Black Lives Through White Eyes

I will always tell my nephew he’s a beautiful brown boy.

I will always tell my nieces that they are beautiful brown girls.

Never will they have to worry about wanting to feel loved, beautiful, or valid because they’ll have heard it their whole lives. Society’s standard of beauty will not have them questioning their very being in this world. Sometimes I find myself questioning how they will be looked at through the scope of the injustice system…. black and brown bodies only worthy of a hashtag? That’s scary.

Before my awakening and elevation of social consciousness and realizing my duties as a white ally to a community that has been oppressed for over 400 years, my sister told me the best news I had ever gotten in my life, I will be an uncle. She was pregnant with her first-born child who we later found out was assigned male at birth. She & her partner, Ali, named their first child together Jordan born February 28th, 2010. Since then, she has had three beautiful girls as well. Keiara, Sahara, and Aubree Jae.

My sister, Audrey, and I have always been ‘down’. We were always invited to the cookout. No matter the lack of melanin in our skin, we were always referred to as family, cousin, or even, “Man y’all my *insert N word as endearment here*.” We were raised to treat everyone the same no matter how different we were, with respect. No, we weren’t raised not to see color, I thank my mom immensely for that because had she raised us that way, I would not be an asset to the revolution.

I remember in elementary school my first interaction with a black girl. Her name was Molly. She had on her uniform just like everyone else but atop of her head was a part that Moses himself would be jealous of and two huge afro puffs. I asked her if she wanted to play four square, she was with it. We had so much fun. I told my mom when I got home, “Mom I met a girl today. She’s black.” “Okay, what’s her name?” Crazy huh? Even at a young age, I told my mama her color before I told her my new friends name. “Her name is Molly.” “Is she nice?” she asked. “Yes. She’s my friend.” I replied with certainty. “Well then that’s all that matters.” My mom planted that seed in me and I’ve been blossoming ever since.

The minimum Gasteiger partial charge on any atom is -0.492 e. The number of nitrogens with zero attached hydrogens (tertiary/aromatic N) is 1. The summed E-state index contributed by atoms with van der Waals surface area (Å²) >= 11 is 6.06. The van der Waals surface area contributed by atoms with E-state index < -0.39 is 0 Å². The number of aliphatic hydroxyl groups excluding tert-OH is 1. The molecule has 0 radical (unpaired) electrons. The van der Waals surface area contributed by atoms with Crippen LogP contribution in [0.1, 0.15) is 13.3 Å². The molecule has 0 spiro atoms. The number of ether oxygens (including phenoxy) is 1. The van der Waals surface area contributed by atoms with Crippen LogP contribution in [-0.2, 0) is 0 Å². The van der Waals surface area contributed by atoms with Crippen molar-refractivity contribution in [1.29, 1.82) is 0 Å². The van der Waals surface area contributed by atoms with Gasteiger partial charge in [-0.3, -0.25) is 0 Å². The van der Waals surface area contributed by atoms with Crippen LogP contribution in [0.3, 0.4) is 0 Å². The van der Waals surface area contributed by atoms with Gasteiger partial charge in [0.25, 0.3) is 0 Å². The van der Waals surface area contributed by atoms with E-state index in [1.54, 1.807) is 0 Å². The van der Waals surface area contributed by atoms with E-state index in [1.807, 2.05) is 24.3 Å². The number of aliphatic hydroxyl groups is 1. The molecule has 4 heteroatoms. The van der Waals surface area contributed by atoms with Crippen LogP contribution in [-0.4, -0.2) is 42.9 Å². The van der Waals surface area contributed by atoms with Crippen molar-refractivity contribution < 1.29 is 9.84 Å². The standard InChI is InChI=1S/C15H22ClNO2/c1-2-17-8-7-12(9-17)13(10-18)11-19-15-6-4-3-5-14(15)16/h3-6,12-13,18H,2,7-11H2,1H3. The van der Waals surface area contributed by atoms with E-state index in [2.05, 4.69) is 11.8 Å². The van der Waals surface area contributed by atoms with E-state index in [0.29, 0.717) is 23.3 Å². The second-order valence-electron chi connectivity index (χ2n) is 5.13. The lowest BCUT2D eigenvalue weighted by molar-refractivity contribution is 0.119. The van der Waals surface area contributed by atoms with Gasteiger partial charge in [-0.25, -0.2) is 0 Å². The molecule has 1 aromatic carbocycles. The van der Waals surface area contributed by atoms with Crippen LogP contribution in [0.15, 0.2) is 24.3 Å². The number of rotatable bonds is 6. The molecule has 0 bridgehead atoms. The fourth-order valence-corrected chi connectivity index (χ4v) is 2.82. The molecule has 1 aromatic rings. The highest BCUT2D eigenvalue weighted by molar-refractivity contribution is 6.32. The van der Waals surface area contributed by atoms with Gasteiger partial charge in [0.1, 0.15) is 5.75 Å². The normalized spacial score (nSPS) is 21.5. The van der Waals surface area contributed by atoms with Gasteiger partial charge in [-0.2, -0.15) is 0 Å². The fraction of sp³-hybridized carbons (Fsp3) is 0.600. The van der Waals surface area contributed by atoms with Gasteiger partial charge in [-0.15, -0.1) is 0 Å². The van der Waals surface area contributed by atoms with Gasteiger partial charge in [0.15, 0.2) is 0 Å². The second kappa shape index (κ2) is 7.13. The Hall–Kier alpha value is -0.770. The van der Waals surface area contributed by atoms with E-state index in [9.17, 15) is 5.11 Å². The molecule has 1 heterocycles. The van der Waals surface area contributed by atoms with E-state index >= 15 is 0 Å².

My sister dating, sexing, and later marrying a black man was no surprise to any of us. She like me, was an equal opportunity dater. However, raising a black boy & three black girls in America was never anything ANY of us white folks had planned for. Aren’t we all raised the same? No. Fuck no.

July 13th, 2013, George Zimmerman was found not guilty of killing 17-year-old Trayvon Martin on February 26th, 2012 in Sanford, Florida. 7:09 p.m. EST a 911 call was made. 7:16 p.m. there was a gunshot. 7:17 p.m. police arrive to the scene. 7:30 p.m. Trayvon was pronounced dead on the scene. This was the case that woke me up to the criminal INjustice system that AmeriKKKa has in place. Trial started on my birthday that year, June 10th, 2013 and I followed each part of this trail. By the time the verdict was read, I was red (you know YT folks change colors based off emotion). I couldn’t believe that this man was found not guilty with all the evidence (that was ruled not enough to charge Zimmerman with a hate crime) provided. Then again, the judge did not allow racial profiling a factor to be presented in this case. Bitch…

All I could do was look at my nephew and wonder, will he be shot dead because of his threatening demeanor of being black in America? Will ice tea and skittles be his weapon of choice. Will his body be the cause of a national outcry for justice? I can only hope not.

My sister and I have had man conversations surrounding the race of her children and how they will navigate through the world and the systems in place. Often these conversations end up a little tense because of the topic. Again, who the hell can teach a white woman how to raise black children when the experiences of them aren’t the same? How can she prepare the kids she bared about people who look just like her that will put people who look like them AND their father through hell; just because of the color of their skin? The system will literally kill them then leave their bodies on the street for onlookers to speculate as the warm blood will leave a trail to a hung jury, no indictments, paid leave, and yes, a hashtag.

“They’re too young. I don’t want to scare them.” Emmet Till, 14. Tamir Rice, 12. Mike Brown, 18. Both killed by white supremacy and systemic racism. How young is too young to tell a black kid that… they’re black? How do we have these conversations? This is where representation and the lack of care for white sensitivity comes into play.